Is Red Giant Universe 3.1 a Yanobox Nodes 3 competitor?

Universe, Red Giant Software’s subscription-based plug-in for Adobe After Effects and seven other NLEs and compositing apps, has been updated to version 3.1 and incorporates some interesting new modules.

Red Giant’s Universe 3.1 release introduces three brand-new text and motion graphics tools: Progresso, Numbers, and Array Gun. Together, these have over 90 presets, readily available from the Universe dashboard in Adobe After Effects to help get you started. Also new in this release are 35 new presets in the HUD category. I took a look at the new features with Final Cut Pro X and Apple Motion.

In Premiere Pro and After Effects, Universe has a new Universe Dashboard that you can dock and which brings all of the Universe tools together in one place. Unfortunately for us users of any of the other hosts — Final Cut Pro X, Apple Motion, Avid Media Composer, Magix VEGAS Pro 14, DaVinci Resolve 14 and HitFilm Pro 6.0 — we are not so lucky. The Dashboard is a simple browser which, in Final Cut Pro X at least, is limited to showing the presets and the effects for each parameter, while the entire tool lives in FCPX’s Effects Inspector with a dazzling array of controls to scroll through.

In Apple Motion, the new Universe 3.1 features won’t work without a footage or image layer as they are categorised as filters, even though you’ll sometimes want to use some of them — the HUD components, for example — without a background at all. I tried Progresso with a rectangular shape the size of the video frame and was surprised to see that the progress bar wouldn’t fit nicely, not even if I changed the HD viewport to a 4K version. Progresso only worked with footage in Final Cut Pro X.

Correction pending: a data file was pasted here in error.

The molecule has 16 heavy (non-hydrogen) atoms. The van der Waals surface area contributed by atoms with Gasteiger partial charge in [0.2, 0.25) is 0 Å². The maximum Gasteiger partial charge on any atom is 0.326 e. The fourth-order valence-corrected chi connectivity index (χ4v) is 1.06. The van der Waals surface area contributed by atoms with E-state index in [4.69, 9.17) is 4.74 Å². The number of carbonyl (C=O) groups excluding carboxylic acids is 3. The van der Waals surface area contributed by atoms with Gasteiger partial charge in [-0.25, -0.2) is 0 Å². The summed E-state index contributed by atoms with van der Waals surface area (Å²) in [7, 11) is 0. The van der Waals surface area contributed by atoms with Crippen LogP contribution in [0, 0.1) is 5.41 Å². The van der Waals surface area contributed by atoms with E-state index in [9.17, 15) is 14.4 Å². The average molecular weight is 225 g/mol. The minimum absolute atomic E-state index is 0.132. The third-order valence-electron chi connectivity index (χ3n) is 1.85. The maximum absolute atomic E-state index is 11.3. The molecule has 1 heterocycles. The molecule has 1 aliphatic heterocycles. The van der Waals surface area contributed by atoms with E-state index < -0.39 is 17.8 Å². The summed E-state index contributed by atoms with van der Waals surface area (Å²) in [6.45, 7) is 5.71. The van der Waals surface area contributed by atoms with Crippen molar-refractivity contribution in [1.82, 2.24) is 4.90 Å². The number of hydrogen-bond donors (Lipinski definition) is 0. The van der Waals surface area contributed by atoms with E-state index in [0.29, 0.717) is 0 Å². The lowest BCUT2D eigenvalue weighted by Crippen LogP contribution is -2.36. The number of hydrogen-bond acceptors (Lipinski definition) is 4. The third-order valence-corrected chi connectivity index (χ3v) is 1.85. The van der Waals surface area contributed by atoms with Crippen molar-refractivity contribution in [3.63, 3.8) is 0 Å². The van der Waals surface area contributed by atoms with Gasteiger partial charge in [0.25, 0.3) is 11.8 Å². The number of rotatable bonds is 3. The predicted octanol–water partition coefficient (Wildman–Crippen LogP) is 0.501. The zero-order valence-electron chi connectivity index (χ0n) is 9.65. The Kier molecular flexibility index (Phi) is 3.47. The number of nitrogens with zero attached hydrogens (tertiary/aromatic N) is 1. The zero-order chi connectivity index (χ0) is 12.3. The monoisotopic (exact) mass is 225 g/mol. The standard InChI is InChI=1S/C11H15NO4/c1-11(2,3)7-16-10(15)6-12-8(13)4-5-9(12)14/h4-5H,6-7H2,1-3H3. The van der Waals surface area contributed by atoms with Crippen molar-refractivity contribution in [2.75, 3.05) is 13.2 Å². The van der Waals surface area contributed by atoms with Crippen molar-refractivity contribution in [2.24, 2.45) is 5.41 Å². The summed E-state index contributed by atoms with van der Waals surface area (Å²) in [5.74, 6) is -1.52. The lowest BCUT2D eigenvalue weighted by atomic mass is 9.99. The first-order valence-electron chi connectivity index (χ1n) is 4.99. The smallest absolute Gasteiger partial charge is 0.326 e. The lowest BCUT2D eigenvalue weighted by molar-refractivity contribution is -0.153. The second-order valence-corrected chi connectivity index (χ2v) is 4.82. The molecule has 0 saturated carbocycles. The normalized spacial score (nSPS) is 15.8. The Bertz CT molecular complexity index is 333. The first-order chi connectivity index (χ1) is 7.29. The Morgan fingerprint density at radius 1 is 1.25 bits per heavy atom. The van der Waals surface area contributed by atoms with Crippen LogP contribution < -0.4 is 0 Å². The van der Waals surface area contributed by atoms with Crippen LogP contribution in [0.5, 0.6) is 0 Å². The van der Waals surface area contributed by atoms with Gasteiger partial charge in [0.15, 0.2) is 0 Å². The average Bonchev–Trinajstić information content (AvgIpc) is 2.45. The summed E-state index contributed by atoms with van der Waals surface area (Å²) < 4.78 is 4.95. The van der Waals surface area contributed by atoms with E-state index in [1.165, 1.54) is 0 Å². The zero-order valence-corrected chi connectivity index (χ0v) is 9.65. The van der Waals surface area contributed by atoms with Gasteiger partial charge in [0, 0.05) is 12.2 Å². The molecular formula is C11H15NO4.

But I must admit that Red Giant’s compositing elements are much easier to implement than FxFactory’s Yanobox Nodes 3 system which is a lot more complicated to work with — although it’s also much more flexible and powerful.

Heck, in many respects, Red Giant’s Universe 3.1 is easier to use than MotionVFX’s comparable plug-ins and has more flexibility in terms of animation, design elements, and so on. Even Nodes does not allow you a quick and easy creation and animation of any type of animation with numbers or progress bars, clockworks, etc. Universe 3.1 Numbers and Progresso will.

And I could set up Array Gun, a sort of animated and shape-driven grid, to a mosaic-alike masked area in seconds, whereas Mosaic, while again offering much more power and flexibility, takes at least good planning before you get something out of it. So, if you’re after a serious Wow!-factor, you’ll want to use Yanobox’s plug-ins, but if you’re on a deadline, Red Giant’s solution will be wowing enough.

I assume no-one will be using the new Universe features much in feature films, except perhaps for the HUD and Numbers categories, but documentary shooters will love the Progresso effects for their user-friendly implementation and the many appealing designs that can be applied and tried quickly. Equally so, HUD components will appeal to people who are into science-fiction or technical documentaries.

Universe 3.1 runs on Windows and OS X and includes over 80 tools.